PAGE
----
Several randomized trials have shown that some pharmaceutical smoking cessation aids can double quit rates. However, in the early 2000s, post-market surveillance studies of these cessation aids suggested that the population effectiveness did not match the randomized trial results. This was a major surprise to the medical field and met with some opposition. A criticism of these surveillance studies was that the same individual factors that make quitting difficult are also related to self-selected use of pharmaceutical aids when trying to quit. For instance, heavier smokers are more likely to use a cessation aid and also less likely to successfully quit. In social science and medicine this bias is known as ‘confounding.’”

Why did you study two “matched” patient groups?

“In our analysis, we attempted to address confounding variables using a method known as ‘matching.’ The goal of matching is to make study comparison groups similar with respect to potential confounders. In addition to cigarette consumption, we matched sociodemographics such as age, sex, race-ethnicity and education; smoking characteristics such as previous quit history and nicotine dependence; self-efficacy in quitting and having a smoke-free home.”

What did your study find?

“Even after matching, we found no evidence that the pharmaceutical aids improved the likelihood of successful quitting. While understandable, this finding is disappointing considering the need for successful cessation aids.

One possible explanation is that in many of the cessation randomized trials, smokers received the drugs in combination with intensive behavioral support. This support is not typically provided in the population. Prescribing behavioral support along with these drugs may be needed — as our results suggest that administering the drugs on their own is not working.”

What are you working on now?

“In collaboration with other professors at the School of Medicine and Stanford Business School, I am currently extending this work by studying how different groups of smokers respond to smoking cessation treatments, with the goal of developing tailored treatment plans.”

This is a reposting of my Scope blog story, courtesy of Stanford School of Medicine.

Kidney stones most likely affect residents of warm, wet regions

Posted December 20, 2017 by Jennifer Huber
Categories: Health

Tags: , ,

Photo by harryson

If you’ve ever had a kidney or bladder stone, you know how excruciating and debilitating it can be. The pain — typically felt in the abdomen, groin or back — is often severe enough to cause nausea and vomiting.

These stones are solid clumps of minerals and salts that form in the kidney or bladder when the urine becomes very concentrated, which allows minerals to crystalize and stick together. Factors that are known to increase the disease risk include genetic predisposition, dehydration, a high-salt diets and obesity.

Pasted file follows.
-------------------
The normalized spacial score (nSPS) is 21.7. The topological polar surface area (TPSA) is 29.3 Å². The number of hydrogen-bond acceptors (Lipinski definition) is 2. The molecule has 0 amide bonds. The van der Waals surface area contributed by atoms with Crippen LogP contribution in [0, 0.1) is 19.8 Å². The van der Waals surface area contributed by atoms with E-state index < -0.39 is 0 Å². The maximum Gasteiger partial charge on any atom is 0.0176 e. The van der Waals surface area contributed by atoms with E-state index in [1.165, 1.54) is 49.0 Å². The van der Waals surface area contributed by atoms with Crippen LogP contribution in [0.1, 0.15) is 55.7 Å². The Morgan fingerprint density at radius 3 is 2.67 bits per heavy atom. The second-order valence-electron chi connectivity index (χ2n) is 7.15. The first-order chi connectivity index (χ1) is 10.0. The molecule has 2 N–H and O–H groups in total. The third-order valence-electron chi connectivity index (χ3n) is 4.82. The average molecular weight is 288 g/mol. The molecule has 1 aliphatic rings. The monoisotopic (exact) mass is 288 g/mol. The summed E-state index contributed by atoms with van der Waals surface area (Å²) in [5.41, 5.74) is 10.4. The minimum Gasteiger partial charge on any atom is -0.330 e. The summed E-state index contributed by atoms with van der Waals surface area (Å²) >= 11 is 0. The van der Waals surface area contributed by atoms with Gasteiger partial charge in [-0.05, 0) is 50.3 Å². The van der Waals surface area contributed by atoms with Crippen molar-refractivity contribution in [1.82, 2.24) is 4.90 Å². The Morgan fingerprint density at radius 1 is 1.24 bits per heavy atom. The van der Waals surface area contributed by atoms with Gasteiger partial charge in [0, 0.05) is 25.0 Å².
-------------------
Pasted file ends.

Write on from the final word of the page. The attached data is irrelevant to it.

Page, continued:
A landmark study published in 1994 determined that where you live also affects your risk for stone disease. U.S. residents in the south and east have more stones than those in the west and north. What causes this geographic distribution? The answer is still unknown: weird, right?

One theory is that higher temperature is a risk factor, but Stanford urology resident Kai Dallas, MD, told me that temperature doesn’t fully explain the phenomena.

“If higher temperature alone was the primary driving factor, then the American Southwest should have an equally high prevalence rate to the Southeast. The fact that it does not suggests that there are additional factors at play,” explained Dallas.

So his research team explored a correlation between weather patterns and urinary stone prevalence in regions throughout California, by analyzing data on urinary stone operations from the California Office of Statewide Health Planning and Development and climate data from the National Oceanic and Atmospheric Administration.

Their study found that more urinary stone surgeries occurred in regions with more rain and higher temperatures. These results intrigued Dallas because they “explained an unanswered trend in the larger national trend.”

Further studies are needed to explore why exactly this association exists, but Dallas said the and his colleagues have a theory: “We hypothesize that the increased rate of stone burden in hot climates with higher precipitation could be related to the increased inefficiency of human body thermoregulation in wet heat verses dry heat. In other words sweating is less efficient in very humid hot conditions, causing further sweating and fluid loss. And dehydration has been shown to cause kidney stones.”

Dallas hopes their study results will lead to a greater understanding of the causes of stone disease and better appropriation of resources to areas where the population faces a higher risk. He also explained that their findings are particularly important in light of climate change:

“The Environmental Protection Agency predicts that global warming will increase global precipitation. In fact, in the contiguous 48 states, total annual precipitation has steadily increased 0.17 inches per decade since 1901. This means the whole United States climate will become hotter and wetter, which is exactly the climate patterns we found that places patients most at risk for kidney stone disease.”

This is a reposting of my Scope blog story, courtesy of Stanford School of Medicine.


%d bloggers like this: